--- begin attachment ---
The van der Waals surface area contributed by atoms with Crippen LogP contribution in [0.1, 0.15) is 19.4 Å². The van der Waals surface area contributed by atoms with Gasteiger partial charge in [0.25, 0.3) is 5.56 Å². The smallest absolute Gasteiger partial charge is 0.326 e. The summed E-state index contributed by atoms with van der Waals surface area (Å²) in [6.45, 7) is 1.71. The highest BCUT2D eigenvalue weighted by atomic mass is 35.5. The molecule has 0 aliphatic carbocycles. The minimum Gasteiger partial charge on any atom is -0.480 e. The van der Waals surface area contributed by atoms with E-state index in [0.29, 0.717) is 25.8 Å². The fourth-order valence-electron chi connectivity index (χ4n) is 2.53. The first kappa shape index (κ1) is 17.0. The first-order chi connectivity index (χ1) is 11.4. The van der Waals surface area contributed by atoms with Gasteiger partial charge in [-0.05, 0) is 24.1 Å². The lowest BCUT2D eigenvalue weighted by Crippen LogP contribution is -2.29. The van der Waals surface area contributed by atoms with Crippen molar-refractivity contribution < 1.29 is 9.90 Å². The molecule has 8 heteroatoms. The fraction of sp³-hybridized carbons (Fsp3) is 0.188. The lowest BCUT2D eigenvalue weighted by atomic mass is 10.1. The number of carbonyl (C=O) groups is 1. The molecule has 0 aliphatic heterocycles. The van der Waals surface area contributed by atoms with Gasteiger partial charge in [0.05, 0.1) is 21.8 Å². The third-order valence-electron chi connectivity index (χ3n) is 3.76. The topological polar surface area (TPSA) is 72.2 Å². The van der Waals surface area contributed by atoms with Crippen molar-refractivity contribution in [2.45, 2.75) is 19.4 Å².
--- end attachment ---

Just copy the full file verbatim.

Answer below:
The van der Waals surface area contributed by atoms with Crippen LogP contribution in [0.1, 0.15) is 19.4 Å². The van der Waals surface area contributed by atoms with Gasteiger partial charge in [0.25, 0.3) is 5.56 Å². The smallest absolute Gasteiger partial charge is 0.326 e. The summed E-state index contributed by atoms with van der Waals surface area (Å²) in [6.45, 7) is 1.71. The highest BCUT2D eigenvalue weighted by atomic mass is 35.5. The molecule has 0 aliphatic carbocycles. The minimum Gasteiger partial charge on any atom is -0.480 e. The van der Waals surface area contributed by atoms with E-state index in [0.29, 0.717) is 25.8 Å². The fourth-order valence-electron chi connectivity index (χ4n) is 2.53. The first kappa shape index (κ1) is 17.0. The first-order chi connectivity index (χ1) is 11.4. The van der Waals surface area contributed by atoms with Gasteiger partial charge in [-0.05, 0) is 24.1 Å². The lowest BCUT2D eigenvalue weighted by Crippen LogP contribution is -2.29. The van der Waals surface area contributed by atoms with Crippen molar-refractivity contribution < 1.29 is 9.90 Å². The molecule has 8 heteroatoms. The fraction of sp³-hybridized carbons (Fsp3) is 0.188. The lowest BCUT2D eigenvalue weighted by atomic mass is 10.1. The number of carbonyl (C=O) groups is 1. The molecule has 0 aliphatic heterocycles. The van der Waals surface area contributed by atoms with Gasteiger partial charge in [0.05, 0.1) is 21.8 Å². The third-order valence-electron chi connectivity index (χ3n) is 3.76. The topological polar surface area (TPSA) is 72.2 Å². The van der Waals surface area contributed by atoms with Crippen molar-refractivity contribution in [2.45, 2.75) is 19.4 Å².